Gerard Manley Hopkins – Heaven Haven

I HAVE desired to go
Where springs not fail,
To fields where flies no sharp and sided hail
And a few lilies blow.

And I have asked to be
Where no storms come,
Where the green swell is in the havens dumb,
And out of the swing of the sea.

I wonder how many of us feel like this? I am not alone, surely?

The sub-title is “A Nun Takes the Veil” and although, even in these gender neutral days, I would be hard pushed to do that, I have often envied the quiet of a monastic garden. Peace and plenty, a place where the water does not dry up. Stillness and calm, safety from the storms of the sea. Beauty: a field where a few lilies bloom.

Yes, I would like all of that. A place with no hailstorms. A haven where the terrifying green swell of a rough sea holds no sway.

One would guess that is what the poet yearned for as well, diagnosed as he has been, albeit posthumously and speculatively, with bi-polar disorder. Tragically, he never achieved heaven on earth, but then perhaps as a Jesuit priest, he did not expect to. Christians have ever been “jam tomorrow” people who, apparently, find contentment (or at least fulfillment?) in being as miserable as hell on earth since they are so certain that better is to come after their deaths.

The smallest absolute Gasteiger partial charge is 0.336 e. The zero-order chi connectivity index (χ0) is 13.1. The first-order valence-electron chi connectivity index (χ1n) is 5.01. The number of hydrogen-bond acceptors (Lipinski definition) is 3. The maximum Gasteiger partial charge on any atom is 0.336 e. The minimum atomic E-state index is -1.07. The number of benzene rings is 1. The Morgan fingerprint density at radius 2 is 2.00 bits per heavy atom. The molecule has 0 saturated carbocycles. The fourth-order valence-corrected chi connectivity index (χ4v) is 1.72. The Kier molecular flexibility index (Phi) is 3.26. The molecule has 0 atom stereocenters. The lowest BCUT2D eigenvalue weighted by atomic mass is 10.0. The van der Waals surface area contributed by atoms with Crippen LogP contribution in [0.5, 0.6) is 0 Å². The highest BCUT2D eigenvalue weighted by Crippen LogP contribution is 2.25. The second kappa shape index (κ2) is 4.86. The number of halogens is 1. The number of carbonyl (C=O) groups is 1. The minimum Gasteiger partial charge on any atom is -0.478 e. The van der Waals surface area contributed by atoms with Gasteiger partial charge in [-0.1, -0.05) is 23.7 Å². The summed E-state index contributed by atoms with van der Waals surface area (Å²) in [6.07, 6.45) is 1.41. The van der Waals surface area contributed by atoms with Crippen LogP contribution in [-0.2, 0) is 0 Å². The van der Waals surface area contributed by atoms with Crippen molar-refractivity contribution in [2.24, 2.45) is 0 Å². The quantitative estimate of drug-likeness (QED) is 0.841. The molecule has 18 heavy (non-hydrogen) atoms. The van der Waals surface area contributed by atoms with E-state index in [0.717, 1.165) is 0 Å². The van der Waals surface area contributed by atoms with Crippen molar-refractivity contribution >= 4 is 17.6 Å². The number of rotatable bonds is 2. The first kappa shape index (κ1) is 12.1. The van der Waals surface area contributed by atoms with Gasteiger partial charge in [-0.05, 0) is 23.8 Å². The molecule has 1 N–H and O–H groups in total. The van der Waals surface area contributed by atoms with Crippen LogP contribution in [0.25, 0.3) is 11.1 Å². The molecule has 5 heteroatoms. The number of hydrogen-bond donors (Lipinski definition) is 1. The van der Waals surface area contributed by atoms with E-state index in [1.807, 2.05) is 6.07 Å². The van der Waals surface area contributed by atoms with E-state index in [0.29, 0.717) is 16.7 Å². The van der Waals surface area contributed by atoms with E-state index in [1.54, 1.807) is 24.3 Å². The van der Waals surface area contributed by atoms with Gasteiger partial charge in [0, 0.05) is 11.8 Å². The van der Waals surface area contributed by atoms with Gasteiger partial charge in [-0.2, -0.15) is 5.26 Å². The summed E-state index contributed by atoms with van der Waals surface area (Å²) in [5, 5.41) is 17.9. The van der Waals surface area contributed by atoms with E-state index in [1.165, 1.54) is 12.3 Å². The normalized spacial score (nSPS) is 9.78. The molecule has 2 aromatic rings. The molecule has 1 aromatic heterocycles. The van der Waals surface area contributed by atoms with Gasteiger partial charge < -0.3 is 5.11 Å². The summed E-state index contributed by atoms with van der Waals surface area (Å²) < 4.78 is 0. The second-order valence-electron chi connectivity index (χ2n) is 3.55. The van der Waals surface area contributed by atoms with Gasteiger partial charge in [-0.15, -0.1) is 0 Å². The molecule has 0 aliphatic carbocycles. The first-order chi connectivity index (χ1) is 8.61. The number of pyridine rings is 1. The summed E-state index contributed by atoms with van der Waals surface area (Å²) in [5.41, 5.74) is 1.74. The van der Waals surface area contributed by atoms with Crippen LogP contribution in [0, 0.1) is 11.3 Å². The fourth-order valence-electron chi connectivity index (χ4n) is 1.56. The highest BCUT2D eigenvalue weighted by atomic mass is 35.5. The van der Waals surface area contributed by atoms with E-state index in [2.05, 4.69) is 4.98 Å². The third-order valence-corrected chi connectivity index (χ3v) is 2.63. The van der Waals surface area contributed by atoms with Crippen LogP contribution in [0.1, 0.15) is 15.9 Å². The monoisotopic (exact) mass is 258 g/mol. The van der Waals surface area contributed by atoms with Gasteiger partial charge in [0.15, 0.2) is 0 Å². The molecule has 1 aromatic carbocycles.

How damaging are such views, not so far removed from those of the Jihadist. How much more satisfying to make a heaven on earth and to achieve happiness in the here and now, rather than gamble on an uncertain and improbable future.

I have reached a deeply satisfactory understanding, very recently, of the part that poetry can play in soothing the mind. It seems to have its part to play in making a better place of the here and now. It leads me on a dream, a pleasant and beautiful mind wander. Reading Heaven-Haven fills me with warmth; it puts me in such a place as Hopkins describes, where water does not fail and where lilies bloom.

We live only partly in “reality” if at all. In a very real sense “reality” is what we make it. Think comforting and beautiful thoughts and in some sense those thoughts become your reality. Perhaps I am thinking of the extraordinary Dietrich Bonhoeffer who argued that Christians should act in the world rather than retreat from it, and who maintained calm and equanimity throughout his terrible treatment and eventual death at the hands of the Nazis.

I strongly disagree with the necessity of sharing “in the sufferings of God at the hands of a godless world” but Bonhoeffer’s stoicism was remarkable.

I am, alas, an escapist. I seek Heaven-Haven in the here and now and a poem like this somehow points the way, in a tantalizing and not quite properly defined fashion. In some sense I am deeply affected and moved by religious thought.

And yet I do not believe we have to surrender ourselves to an unproven deity. I do not believe we have to resign ourselves to hell on earth,

I do believe that this life, this here, this now could become what man has sought over the eons. I do believe, very strongly, that we can pull ourselves up by our own bootstraps. It will take a combination of philosophy and science. It is in our hands to solve pain and hunger and to replace it with joy and plenty, not for the few but for the many.

Gerard Manly Hopkins soothes my often troubled mind. I want that field where lilies bloom and somehow, reading this poem, I can almost touch it.

Image: Tate Gallery

Music:Heaven Haven by Alexander Campkin, sung by the Fulham Camerata,

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